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2004 Lexus IS300 SportCross

     Lexus has built its reputation on cars that are well-engineered, comfortable, refined, reliable and — let’s be honest — remarkably bland.
     That’s starting to change, though, as the company is subtly remaking its image to become more like a Japanese version of BMW. “Sleek,” “expressive” and “sporty” are words slowly creeping into the Lexus vocabulary thanks to new models like the IS 300 sports sedan.
     Far from a dull, rebadged Toyota, this car has the kind of driver-oriented features that would make even the most diehard BMW 3-series fan sit up and pay attention like a starving dog in a steakhouse.
     Rear-wheel drive? Check.
     Rock-solid chassis? Check.
     Inline six-cylinder engine? Check.
     Suspension that makes you pretend you’re a Formula One driver? Big check.
     In fact, this Lexus with a starting price in the low $30,000 range is just as rewarding to drive as the BMW. The 3-series cabin seems slightly more luxurious than that in the Lexus, but that hardly justifies its premium price.
     But there are other reasons to get excited about the IS 300, not the least of which is its edgy, aggressive, very un-Lexus-like styling. While the LS 430 flagship looks as boring as a long-winded politician, the small IS grabs your attention with interesting lines and a trendy shape that make it look unique without being too flashy. It’s an outstanding job by the Lexus designers.

     Inside, the IS isn’t quite as interesting, but it’s still worth taking note. Gauges, switches and dials all follow the same theme as they look and feel like a fine mechanical watch — if fine watches were made of plastic. Fit and finish are fantastic, as expected in a Lexus, but the materials don’t quite match the quality of its European competitors, especially if you throw Volkswagen and Audi into the mix.
     But sports sedans are more about performance than luxury, and that’s where this Lexus shines.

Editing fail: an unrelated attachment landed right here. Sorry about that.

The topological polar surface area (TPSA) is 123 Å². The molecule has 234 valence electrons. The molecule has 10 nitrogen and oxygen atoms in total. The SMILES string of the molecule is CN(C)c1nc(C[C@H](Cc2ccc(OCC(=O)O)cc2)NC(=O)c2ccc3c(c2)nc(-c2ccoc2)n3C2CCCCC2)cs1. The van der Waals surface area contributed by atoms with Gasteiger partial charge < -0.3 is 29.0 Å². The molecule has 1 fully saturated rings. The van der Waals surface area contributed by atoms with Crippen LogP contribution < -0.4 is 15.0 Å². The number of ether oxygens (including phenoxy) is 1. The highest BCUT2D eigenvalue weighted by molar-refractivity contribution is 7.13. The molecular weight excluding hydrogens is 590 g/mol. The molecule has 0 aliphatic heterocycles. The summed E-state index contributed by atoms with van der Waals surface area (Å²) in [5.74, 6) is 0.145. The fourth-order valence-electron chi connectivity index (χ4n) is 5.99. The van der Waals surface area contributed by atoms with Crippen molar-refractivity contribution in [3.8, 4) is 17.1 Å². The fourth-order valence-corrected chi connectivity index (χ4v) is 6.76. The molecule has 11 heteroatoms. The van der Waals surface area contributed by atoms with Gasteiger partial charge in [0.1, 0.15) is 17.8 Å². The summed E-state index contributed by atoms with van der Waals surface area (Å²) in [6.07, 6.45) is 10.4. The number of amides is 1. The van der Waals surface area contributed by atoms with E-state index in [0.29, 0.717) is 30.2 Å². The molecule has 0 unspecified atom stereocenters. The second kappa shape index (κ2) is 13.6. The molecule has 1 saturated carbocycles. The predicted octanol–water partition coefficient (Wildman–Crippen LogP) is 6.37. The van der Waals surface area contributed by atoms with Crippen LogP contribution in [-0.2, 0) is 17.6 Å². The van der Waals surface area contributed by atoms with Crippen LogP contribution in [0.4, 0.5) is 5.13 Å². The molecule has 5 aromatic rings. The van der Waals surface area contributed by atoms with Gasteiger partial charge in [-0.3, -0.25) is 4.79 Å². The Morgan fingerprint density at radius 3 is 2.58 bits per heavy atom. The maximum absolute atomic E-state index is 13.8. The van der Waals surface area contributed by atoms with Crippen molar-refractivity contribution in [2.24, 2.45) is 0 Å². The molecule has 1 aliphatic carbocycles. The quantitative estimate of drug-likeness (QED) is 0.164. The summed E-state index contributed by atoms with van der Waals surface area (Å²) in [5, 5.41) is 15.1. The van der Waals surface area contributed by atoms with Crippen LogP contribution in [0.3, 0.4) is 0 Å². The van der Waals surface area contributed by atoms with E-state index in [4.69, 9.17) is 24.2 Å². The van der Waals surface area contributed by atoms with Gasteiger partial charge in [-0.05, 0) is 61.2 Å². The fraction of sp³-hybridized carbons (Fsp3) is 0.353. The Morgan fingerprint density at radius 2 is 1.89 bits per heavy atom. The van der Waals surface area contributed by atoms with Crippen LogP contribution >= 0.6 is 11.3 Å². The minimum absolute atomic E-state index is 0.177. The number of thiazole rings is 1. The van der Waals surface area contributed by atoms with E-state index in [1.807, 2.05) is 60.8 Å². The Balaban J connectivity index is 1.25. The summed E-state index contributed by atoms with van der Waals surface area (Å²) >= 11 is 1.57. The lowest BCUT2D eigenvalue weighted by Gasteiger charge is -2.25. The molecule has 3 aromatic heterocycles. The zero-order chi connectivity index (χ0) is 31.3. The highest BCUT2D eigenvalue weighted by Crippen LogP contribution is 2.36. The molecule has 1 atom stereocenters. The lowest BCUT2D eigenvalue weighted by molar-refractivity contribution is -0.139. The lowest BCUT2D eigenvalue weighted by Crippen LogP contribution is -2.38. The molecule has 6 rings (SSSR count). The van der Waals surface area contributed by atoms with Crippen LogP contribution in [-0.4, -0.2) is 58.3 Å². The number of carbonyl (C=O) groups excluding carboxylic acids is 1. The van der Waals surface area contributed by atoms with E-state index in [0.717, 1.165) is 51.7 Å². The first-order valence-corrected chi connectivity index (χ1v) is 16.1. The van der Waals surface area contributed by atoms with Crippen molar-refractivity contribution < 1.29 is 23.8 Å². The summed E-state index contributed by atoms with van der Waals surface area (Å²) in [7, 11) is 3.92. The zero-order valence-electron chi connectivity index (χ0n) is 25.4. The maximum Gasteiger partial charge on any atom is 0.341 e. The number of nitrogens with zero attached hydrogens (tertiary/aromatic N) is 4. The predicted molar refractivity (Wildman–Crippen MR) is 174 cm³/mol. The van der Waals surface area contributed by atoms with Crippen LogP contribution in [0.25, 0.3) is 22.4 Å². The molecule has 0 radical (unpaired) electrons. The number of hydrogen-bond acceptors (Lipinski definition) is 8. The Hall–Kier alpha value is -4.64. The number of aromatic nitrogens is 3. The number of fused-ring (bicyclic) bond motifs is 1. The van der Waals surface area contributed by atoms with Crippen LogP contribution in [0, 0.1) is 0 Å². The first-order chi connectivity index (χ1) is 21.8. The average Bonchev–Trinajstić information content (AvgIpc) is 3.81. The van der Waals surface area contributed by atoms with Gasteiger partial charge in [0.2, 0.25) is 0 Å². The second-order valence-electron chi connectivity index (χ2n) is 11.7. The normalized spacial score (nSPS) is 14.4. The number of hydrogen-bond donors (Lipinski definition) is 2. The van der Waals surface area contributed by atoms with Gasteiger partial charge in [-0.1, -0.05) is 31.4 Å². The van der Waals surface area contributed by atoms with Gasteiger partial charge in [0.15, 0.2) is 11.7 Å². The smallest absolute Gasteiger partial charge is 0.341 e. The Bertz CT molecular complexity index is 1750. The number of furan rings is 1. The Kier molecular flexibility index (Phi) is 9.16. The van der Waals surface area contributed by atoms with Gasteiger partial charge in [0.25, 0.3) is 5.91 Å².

Acceleration with the six-cylinder engine can take your breath away. Whether passing a semi on the interstate or just pulling away from a stoplight, there’s always ample power — and that’s perfectly smooth, refined power — available when you press the gas pedal.
     Handling is also outstanding, even when compared with the BMW benchmark. It begs to be pushed hard through turns with a firm, communicative feel, and high-speed cornering is so perfect that it’s easy to scare passengers with the performance this car is capable of.
     It should come with a warning sticker that says, “Caution: Those with heart conditions are not permitted to ride.
     On an interesting note, all this high-speed fun is available in a wagon version called the SportCross. It has the comfort and performance of the IS 300 sports sedan, but the added cargo capacity of a wagon makes it a little more practical and stylish — in an odd wagon sort of way.
     All in all, the IS 300 is a step in the right direction for Lexus. It adds some much-needed excitement to the brand’s lineup of traditional luxury cars, and its price gives it a slight advantage over its competition from Europe.
     In fact, if Lexus keeps this up, BMW could be playing catch-up in a few years.

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